Saturday, we go into Brooklyn with a two-game lead, and Bob Miller tried to pitch, but he still wasn’t right and we lost. Then Sunday, I didn’t know for sure who was going to be pitching, but I was sitting in the clubhouse before the final game, and (Philadelphia manager) Eddie Sawyer – the only time he ever did it in his life – came over with a new ball, rubbing it up. He said good luck and that was it. This was about two hours before the game, and I went out to warm up. I wasn’t feeling top drawer, as I warmed up, as you can imagine. But I looked over, and Newk was warming up, too! That saved me, because I knew he’d done what I’d just done, so we were even. I never thought about it again. We both pitched 10 innings and (Richie) Ashburn threw a guy out at home in the ninth inning, which was a miracle for us and then of course, we won it in 10.
HOF: That throw got Cal Abrams out at the plate. Was that the most memorable moment of the season?
RR: For me, it was, and for Abrams, it was. Richie (Ashburn), who didn’t have a strong arm but was accurate, came in, picked it up, and Abrams was out by about 15 feet.
It wasn’t even close. If Abrams would have stayed at third, the bases would have been loaded with no outs and Jackie (Robinson) up. As it was, the runners moved up on the throw, so first base was open, and the manager said to walk Jackie and keep the ball down on (Carl) Furillo. On the first pitch to Furillo, he popped it up. And then (Gil) Hodges flew out to (Del) Ennis in right field.
HOF: Now in Game Two of the World Series, you also go into the 10th inning and pitch brilliantly against the Yankees. Today, we almost never see a starter go into extra innings, no matter how well he’s pitching. Not even a second thought was given to sending you back out there, even in the postseason?
RR: Nobody ever said anything to me. I mean, I just kept pitching. Nobody came out to get the ball. It was a different era, I would just pitch. They wouldn’t tell me when I was going to start or when I was going to leave. A lot of times, I had more trouble overthrowing early in the game. But once I got my rhythm, I could throw for quite awhile.
HOF: After the 1961 season, the Phillies placed you on waivers, ending your run with the only team you had known. Was this surprising?
RR: No, it made sense. Around 1958, there was a real strong rumor, that I didn’t know about, that the Cardinals wanted to trade (Stan) Musial for me, even up. At the time, it would have probably made sense for both teams, but Stan went in to see the boss and said no. So that never materialized, but as it turned out, we were rebuilding. We had a terrible club in 1960-’61, and I was terrible. I won one game in ’61. I went to spring training and worked hard. I was expecting to have a decent year, and I went 1-10. It’s hard to be 1-10 in the season. I probably had 25 starts, and then went on the disabled list that year. I hurt my knee sliding into second base and wrenched my ligaments in my knee. I was on the 30-day disabled list, and after that, they waived me.
HOF: Then you were picked up by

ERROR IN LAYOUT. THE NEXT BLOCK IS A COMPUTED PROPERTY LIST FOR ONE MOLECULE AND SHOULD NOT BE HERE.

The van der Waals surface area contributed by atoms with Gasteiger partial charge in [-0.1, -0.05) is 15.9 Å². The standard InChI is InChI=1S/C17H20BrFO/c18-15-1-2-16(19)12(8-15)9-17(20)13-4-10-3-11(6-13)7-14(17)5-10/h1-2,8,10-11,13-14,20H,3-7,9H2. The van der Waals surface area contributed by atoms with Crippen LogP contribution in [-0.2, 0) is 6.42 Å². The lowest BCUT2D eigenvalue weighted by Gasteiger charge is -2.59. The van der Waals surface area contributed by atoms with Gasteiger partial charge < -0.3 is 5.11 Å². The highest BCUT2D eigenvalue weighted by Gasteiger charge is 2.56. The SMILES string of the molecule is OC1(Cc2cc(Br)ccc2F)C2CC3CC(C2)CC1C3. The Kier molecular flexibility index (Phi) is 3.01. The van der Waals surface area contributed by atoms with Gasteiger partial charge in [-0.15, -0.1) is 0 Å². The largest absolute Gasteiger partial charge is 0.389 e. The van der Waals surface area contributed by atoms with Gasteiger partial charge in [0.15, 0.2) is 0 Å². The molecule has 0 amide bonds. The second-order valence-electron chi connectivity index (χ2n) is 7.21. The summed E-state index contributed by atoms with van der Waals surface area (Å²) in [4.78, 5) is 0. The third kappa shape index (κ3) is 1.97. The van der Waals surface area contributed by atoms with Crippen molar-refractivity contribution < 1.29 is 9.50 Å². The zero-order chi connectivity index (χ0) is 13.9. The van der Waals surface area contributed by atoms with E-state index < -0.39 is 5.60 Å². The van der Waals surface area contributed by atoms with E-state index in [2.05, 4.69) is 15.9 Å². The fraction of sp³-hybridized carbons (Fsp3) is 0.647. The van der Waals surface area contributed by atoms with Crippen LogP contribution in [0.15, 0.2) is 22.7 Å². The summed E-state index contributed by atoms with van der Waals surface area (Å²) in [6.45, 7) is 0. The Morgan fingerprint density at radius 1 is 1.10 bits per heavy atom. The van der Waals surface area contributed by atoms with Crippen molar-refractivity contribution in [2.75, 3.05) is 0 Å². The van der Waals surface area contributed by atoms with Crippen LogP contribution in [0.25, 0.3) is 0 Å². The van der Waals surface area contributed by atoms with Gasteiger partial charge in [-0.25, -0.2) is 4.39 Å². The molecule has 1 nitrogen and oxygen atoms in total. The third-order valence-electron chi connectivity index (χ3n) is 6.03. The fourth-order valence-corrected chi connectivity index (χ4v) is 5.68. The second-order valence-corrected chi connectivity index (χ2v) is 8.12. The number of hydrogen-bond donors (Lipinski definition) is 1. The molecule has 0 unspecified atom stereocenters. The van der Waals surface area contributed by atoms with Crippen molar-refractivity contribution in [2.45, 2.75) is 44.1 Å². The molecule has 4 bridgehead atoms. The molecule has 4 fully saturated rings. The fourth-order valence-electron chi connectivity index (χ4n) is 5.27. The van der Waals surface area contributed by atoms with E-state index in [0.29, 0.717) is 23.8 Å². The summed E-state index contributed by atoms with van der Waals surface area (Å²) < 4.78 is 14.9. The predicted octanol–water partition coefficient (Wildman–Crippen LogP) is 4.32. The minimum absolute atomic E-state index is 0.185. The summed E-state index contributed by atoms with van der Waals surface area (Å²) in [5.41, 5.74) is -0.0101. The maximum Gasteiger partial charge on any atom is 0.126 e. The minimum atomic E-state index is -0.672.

RR: I was in spring training with the Yankees in ’62, and I went with them to Yankee Stadium on Opening Day. I was there for a week and Ralph (Houk) called me in to say it was the hardest thing he’d ever had to do, but that I was released. I was 34. I went home, and the only people that called me were the Tokyo Giants. I called Freddy Hutchinson with Cincinnati, because they were playing in Philadelphia at the time and I could just go out to the ballpark and work out for them. He said, “Meet me at 4 p.m.” I got out there a little early and was loose by 4 p.m. Freddy came out and said, “Are you loose?” I said, “Yes.” I threw five pitches, and he said they’d give me 10 starts, but that I’d have to sign a contract with Bill DeWitt, the general manager. I thought that was more than fair, so I called Bill and he asked me what I’d like for salary. I told Bill, “I got four kids in school and I need $33,000 a year, which is what I was making.” He said he couldn’t give me that, and there was only one guy on the team making over $30,000. He said they could give me $15,000. So, I went to Baltimore, worked out, and they signed me for $33,500. I had three years with Baltimore, and they were coming together as a good young club. In July 1965, they released me, and I signed with Houston. I was there a year, then three months with the Cubs, then I got a
HOF: Seven times in your career you were an All-Star. How were those games?
RR: Well, I never did that well in them. I had maybe two starts of the five that were any good. I had two out in the 3rd inning of one game, and Al Rosen hit a 3-run home run. Then the next guy, Ray Boone, hit a home run, so that didn’t work out well for me. Then another one, after the first four batters, we were losing, 4-0, but Leo (Durocher) let me pitch the full three innings. We came back to win that game in 12 innings. My All-Star Game success was mixed at best, but I did enjoy them. We didn’t have inter-league play then, and we didn’t associate on the field. They were the only time we got to meet many of the guys in the other league. It was just fun.